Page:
May the executive director/founder of a 501(c)(3) corporation sell the organization to a for-profit company without the board voting? And if so, can there also be a profit from this sale?
The founder may probably not sell without board approval, but it is a matter of state law. The sale of substantially all of the assets of a nonprofit corporation is normally a decision that has to be approved by the members, if there are members of the corporation with voting rights. If the founder is the sole member of the corporation, he/she may be able to approve the sale without a vote of the board, but I doubt that would be universally true. If there are no members, obviously the board would have to approve. If there are members other than the founder, the other members may or not be able to act without the board voting. It clearly makes sense to get board approval, but it may not be legally required. You should check the membership status of the founder and the state law to see whose approval is required.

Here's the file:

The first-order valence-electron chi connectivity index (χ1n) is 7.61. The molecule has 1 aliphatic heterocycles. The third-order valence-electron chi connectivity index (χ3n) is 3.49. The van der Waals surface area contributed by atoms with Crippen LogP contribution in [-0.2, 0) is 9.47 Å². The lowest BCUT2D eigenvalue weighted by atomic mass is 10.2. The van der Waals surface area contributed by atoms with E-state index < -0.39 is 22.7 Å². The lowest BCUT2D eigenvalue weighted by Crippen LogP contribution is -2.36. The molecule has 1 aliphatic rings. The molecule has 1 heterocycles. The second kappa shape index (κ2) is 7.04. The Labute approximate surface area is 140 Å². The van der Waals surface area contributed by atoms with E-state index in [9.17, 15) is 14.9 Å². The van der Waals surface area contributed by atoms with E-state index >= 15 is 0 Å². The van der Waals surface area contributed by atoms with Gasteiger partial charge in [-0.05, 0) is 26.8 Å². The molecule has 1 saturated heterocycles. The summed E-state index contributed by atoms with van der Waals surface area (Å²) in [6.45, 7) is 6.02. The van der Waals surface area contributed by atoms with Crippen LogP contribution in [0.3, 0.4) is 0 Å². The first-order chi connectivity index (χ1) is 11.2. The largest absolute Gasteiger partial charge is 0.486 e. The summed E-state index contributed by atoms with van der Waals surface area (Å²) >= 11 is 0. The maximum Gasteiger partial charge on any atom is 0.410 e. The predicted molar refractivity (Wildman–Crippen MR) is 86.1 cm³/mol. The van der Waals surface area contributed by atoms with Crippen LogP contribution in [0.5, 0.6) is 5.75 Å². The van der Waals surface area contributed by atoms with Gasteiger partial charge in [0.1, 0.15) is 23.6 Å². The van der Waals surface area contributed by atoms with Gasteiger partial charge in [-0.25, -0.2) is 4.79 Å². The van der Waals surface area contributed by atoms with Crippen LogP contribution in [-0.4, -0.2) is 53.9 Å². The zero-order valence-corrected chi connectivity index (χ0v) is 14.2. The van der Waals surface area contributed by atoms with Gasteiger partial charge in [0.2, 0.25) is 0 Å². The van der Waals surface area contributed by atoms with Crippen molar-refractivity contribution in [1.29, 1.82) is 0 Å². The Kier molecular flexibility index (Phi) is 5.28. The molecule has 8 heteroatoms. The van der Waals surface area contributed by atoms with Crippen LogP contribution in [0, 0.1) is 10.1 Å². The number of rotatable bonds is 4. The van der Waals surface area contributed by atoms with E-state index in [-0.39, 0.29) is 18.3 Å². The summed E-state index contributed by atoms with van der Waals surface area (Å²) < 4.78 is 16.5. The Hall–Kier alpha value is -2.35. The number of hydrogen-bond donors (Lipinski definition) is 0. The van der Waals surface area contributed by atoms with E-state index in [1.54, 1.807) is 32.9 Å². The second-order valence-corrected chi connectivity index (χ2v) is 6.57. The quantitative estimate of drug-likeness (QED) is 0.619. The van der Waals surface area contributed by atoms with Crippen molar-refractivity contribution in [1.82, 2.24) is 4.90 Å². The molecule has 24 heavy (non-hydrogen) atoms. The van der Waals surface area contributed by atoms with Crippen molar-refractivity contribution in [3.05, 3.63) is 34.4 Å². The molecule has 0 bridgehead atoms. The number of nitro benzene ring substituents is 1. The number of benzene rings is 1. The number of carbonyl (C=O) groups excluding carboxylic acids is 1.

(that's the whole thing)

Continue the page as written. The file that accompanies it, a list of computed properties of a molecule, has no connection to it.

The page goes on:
A 501(c)(3) may be sold at a “profit,” usually by selling all of the assets to another entity. In many states, the state attorney general will want to review any proposed sale of substantially all of the assets to assure that the price is fair, that there is no inappropriate private benefit, and that the net remaining assets continue to be used for charitable purposes. Many 501(c)(3) organizations that are sold, particularly charitable hospitals, continue as grantmaking foundations. (See Ready Reference Page: “Conversion Foundations Face Key Issues Early”) Others dissolve and distribute their net remaining assets, as required by the IRS, for other charitable purposes.